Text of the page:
Sarah Edwards | August 01, 2023
Edited by Hannah Locklear
Summary: If you're struggling with debt in Florida, SoloSuit can help you find the relief you need.
Despite the many reasons to love the Sunshine State, living in Florida can come with some financial drawbacks. Home prices have surged over the past year, in some cases as much as 32%. Rentals have also gone up, leaving individuals with higher monthly costs of housing.
While Floridians average some of the lowest credit card debt in the U.S., with a median of $1,300 per person, it can still be difficult to manage a combination of higher expenses and stagnant wages. Those in debt find it very hard to get out.
Unfortunately, there are no free solutions for getting debt relief. You may see advertisements that suggest no-cost debt relief, but steer clear—these are scams.
If you truly want to overcome your debt problems in Florida, you'll need to get rid of them either the old-fashioned way—by paying them off—or by utilizing debt consolidation, debt settlement, or bankruptcy. We'll explore each of these options in this guide.
When you're fighting debt as a resident of the state of Florida, there are a few programs that may be able to help you get back on your feet. Some of the most common financial aid programs in Florida include:
Paying down your debts involves making a substantiated effort to pay off your bills. You can do this by figuring out how much you owe and taking a financial inventory of your income and expenses.
To start, take a look at how much you're earning and what your costs are each month. You'll consider your income from all sources: wages, investments, gig earnings, and any other areas. Next, you'll consider your monthly expenses.
Common expenses include housing, food, transportation, monthly debts, and any other items you regularly pay for. Separate the essentials from the non-essentials. Non-essentials can be such expenses as entertainment, dining out, or subscriptions that you pay for but don't use.
Once you know how you're earning and spending your money, you'll need to add up all of the unsecured debt that you're paying for. This may include credit cards, medical debts, or student loans. Outline your monthly payments as well as outstanding balances.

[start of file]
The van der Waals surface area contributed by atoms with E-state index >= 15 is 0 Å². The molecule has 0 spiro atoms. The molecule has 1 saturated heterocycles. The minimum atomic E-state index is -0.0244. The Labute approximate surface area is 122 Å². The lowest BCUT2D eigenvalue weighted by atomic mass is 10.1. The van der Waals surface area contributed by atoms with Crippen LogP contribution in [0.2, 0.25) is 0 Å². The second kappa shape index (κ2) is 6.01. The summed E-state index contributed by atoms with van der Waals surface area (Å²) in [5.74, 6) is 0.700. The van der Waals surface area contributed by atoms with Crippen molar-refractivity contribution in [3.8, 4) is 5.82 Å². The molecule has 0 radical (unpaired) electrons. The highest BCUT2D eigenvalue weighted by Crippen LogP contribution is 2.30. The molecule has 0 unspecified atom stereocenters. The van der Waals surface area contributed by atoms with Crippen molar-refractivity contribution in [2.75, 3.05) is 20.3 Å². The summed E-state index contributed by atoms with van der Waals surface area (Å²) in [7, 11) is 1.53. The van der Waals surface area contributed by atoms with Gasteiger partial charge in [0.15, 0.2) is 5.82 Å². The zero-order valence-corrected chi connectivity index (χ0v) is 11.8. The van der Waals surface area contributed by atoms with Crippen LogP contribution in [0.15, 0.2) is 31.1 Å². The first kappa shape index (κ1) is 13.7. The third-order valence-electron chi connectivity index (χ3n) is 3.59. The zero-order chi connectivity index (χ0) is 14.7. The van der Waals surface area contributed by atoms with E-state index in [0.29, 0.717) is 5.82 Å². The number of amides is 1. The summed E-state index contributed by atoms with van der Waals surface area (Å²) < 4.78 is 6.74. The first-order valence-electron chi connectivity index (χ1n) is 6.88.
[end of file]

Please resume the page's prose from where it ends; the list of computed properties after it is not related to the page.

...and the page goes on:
Next, set up a monthly financial budget. Try to eliminate as many non-essential items as you can. While giving yourself the occasional treat is normal (and you should allow for it), cutting down on dining out and other activities can be quite helpful in paying down your debt fast. You should put as much as you can each month toward paying off debts.
Once you have your budget in place and have established how much money you have available each month to pay off debts, figure out the method you're going to use to pay them off.
The most widely recommended method is called snowballing. Using this technique, you select the smallest debt you have and pay it off first while making minimum payments on your other debts.
As an example, pretend that you owe $750 to one credit card company and $1,000 to another. The minimum monthly payment on both cards is $75. You have $300 available to pay down your debts each month.
Thus, you'll make a payment of $75 to the credit card company with $1,000 in debt, while you'll pay $225 to the company with $750 in debt. By the fourth month, you'll have paid off the $750 debt and can apply the full $300 to your $1,000 debt.
For those who have decent credit scores, using a debt consolidation loan can be a good option. This involves taking out a loan to pay off all of your debts at once.